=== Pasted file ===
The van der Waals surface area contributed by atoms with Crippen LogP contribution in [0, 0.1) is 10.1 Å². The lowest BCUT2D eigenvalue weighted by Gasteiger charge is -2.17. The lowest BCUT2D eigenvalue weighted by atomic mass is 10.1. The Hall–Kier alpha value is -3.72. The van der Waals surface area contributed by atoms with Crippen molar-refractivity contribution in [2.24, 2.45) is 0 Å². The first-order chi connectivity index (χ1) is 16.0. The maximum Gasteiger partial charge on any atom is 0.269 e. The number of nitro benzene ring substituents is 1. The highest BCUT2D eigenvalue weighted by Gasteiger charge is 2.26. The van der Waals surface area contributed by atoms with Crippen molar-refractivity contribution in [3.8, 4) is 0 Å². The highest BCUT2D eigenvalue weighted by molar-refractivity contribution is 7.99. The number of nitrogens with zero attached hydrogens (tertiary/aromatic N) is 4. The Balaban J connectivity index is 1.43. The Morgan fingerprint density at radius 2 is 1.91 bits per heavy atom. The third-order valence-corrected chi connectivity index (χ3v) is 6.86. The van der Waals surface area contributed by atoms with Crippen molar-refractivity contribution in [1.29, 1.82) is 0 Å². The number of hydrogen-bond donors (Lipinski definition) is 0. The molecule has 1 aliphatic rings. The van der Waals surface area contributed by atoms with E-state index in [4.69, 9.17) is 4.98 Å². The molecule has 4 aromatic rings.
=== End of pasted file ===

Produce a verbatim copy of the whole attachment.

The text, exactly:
The van der Waals surface area contributed by atoms with Crippen LogP contribution in [0, 0.1) is 10.1 Å². The lowest BCUT2D eigenvalue weighted by Gasteiger charge is -2.17. The lowest BCUT2D eigenvalue weighted by atomic mass is 10.1. The Hall–Kier alpha value is -3.72. The van der Waals surface area contributed by atoms with Crippen molar-refractivity contribution in [2.24, 2.45) is 0 Å². The first-order chi connectivity index (χ1) is 16.0. The maximum Gasteiger partial charge on any atom is 0.269 e. The number of nitro benzene ring substituents is 1. The highest BCUT2D eigenvalue weighted by Gasteiger charge is 2.26. The van der Waals surface area contributed by atoms with Crippen molar-refractivity contribution in [3.8, 4) is 0 Å². The highest BCUT2D eigenvalue weighted by molar-refractivity contribution is 7.99. The number of nitrogens with zero attached hydrogens (tertiary/aromatic N) is 4. The Balaban J connectivity index is 1.43. The Morgan fingerprint density at radius 2 is 1.91 bits per heavy atom. The third-order valence-corrected chi connectivity index (χ3v) is 6.86. The van der Waals surface area contributed by atoms with Crippen molar-refractivity contribution in [1.29, 1.82) is 0 Å². The number of hydrogen-bond donors (Lipinski definition) is 0. The molecule has 1 aliphatic rings. The van der Waals surface area contributed by atoms with E-state index in [4.69, 9.17) is 4.98 Å². The molecule has 4 aromatic rings.